As CFO of the North Carolina Department of Transportation, Mark Foster puts cars on roads and coins in coffers.
By Stephanie Harris
Because Americans have—and always will be—on the move, our transportation infrastructure is in constant need of development, repair and maintenance. As the Chief Financial Officer (CFO) for the North Carolina Department of Transportation (NCDOT), the nation’s second-largest department of transportation, Mark Foster essentially oversees the financial and planning activities for a large Fortune 500 company—except that it is a public agency.
NCDOT has more than 13,000 employees and maintains an annual budget of about $5 billion. The agency is responsible for 80 percent of the state’s highways, as well as aviation, public transportation, rail, bicycle and pedestrian transportation, ferries and the North Carolina Turnpike Authority operations.
“We work closely with the governor’s office and state legislature on their budgeting process, which is a two-year process,” he said. “We also do long-range budgeting—our 10-year work plan—which is cash-flow based. We schedule close to 3,000 projects over 10 years based on this forecast.”
Prior to joining NCDOT in 2003, Foster’s experience had been entirely in the private sector, having directed finance, accounting, human resources (HR) and business services administration for Ryder System Inc. for 16 years. After Ryder, he began his own consulting firm, which he operated for seven years. What ultimately drew Foster to his current role with NCDOT, however, was the opportunity to introduce his private-sector finance knowledge and management skills to a public-sector entity where his impact would be palpable.
“Coming from a private-sector background and moving to the public sector, you see a large expansion in terms of your impact to the state and the state’s citizens,” he said. “Everything we do impacts transportation logistics of the state, as well as the economy.”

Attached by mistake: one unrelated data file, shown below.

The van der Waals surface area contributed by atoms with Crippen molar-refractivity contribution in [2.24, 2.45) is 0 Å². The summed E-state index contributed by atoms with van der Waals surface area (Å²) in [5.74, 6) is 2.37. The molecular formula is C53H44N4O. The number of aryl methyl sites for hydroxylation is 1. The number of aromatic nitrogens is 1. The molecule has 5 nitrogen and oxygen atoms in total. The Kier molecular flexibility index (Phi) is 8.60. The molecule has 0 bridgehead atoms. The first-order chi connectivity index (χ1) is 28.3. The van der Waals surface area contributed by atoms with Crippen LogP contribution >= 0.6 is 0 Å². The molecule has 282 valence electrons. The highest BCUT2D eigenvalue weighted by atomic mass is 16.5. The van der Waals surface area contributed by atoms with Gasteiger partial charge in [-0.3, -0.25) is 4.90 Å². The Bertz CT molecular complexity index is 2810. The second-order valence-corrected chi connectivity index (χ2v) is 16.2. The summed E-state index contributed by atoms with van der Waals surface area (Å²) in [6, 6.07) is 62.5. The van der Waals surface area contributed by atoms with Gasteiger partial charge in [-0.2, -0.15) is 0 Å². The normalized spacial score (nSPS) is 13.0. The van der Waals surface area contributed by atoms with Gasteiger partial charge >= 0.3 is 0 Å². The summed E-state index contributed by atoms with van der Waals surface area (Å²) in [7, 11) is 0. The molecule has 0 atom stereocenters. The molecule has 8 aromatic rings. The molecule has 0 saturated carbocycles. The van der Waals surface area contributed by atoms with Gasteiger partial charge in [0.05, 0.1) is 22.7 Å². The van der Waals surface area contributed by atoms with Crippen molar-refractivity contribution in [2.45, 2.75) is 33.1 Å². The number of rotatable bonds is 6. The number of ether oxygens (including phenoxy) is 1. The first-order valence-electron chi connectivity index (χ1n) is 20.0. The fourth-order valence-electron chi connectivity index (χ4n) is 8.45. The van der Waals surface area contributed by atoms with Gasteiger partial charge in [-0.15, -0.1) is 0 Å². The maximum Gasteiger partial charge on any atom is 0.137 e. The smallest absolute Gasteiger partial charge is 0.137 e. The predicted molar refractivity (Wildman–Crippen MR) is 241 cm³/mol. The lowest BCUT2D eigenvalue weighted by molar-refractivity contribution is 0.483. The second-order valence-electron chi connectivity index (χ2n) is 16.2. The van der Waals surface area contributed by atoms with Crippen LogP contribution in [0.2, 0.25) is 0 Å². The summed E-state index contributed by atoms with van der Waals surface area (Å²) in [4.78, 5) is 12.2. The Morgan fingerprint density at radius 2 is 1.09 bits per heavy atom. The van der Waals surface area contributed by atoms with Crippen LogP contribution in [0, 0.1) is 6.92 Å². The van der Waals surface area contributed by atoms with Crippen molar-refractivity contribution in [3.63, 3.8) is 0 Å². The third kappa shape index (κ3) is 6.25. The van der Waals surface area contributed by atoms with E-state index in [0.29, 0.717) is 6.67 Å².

Different Sector, Same Issues
When Foster made the move from the private sector to the public sector, he quickly realized the business issues in each are essentially the same. “The only real difference between the private sector and public is that we have a few more tinkerers in the process in the public sector,” he said. “On the private side, I didn’t worry as much about what I would call the ‘governmental accounting side,’ which is a lot of interplay between state and federal resources and the rules that come with it.”
Many of the day-to-day challenges are the same too, Foster said. “It’s like every large organization—your biggest challenge is to stay focused on your strategic goals and mission and get the organization focused on those.”
One of the issues Foster and NCDOT has been focusing on is the integration of business disciplines to streamline the delivery of projects. Within the past two years, the North Carolina Turnpike Authority has been transitioning into the state DOT, and the agency has taken an oversight role for the state ports.
“This has allowed us to do more integrated transportation and logistics planning for the state so we don’t have each of the service silos doing their own thing without looking at the integrated whole and making the appropriate prioritization choices,” he said.
To facilitate this process and ensure that the various disciplines are communicating and coordinating, Foster holds a monthly meeting with all of the chief deputies and officers for each service silo, such as engineering, transit and highways, to discuss and resolve operational and strategic problems.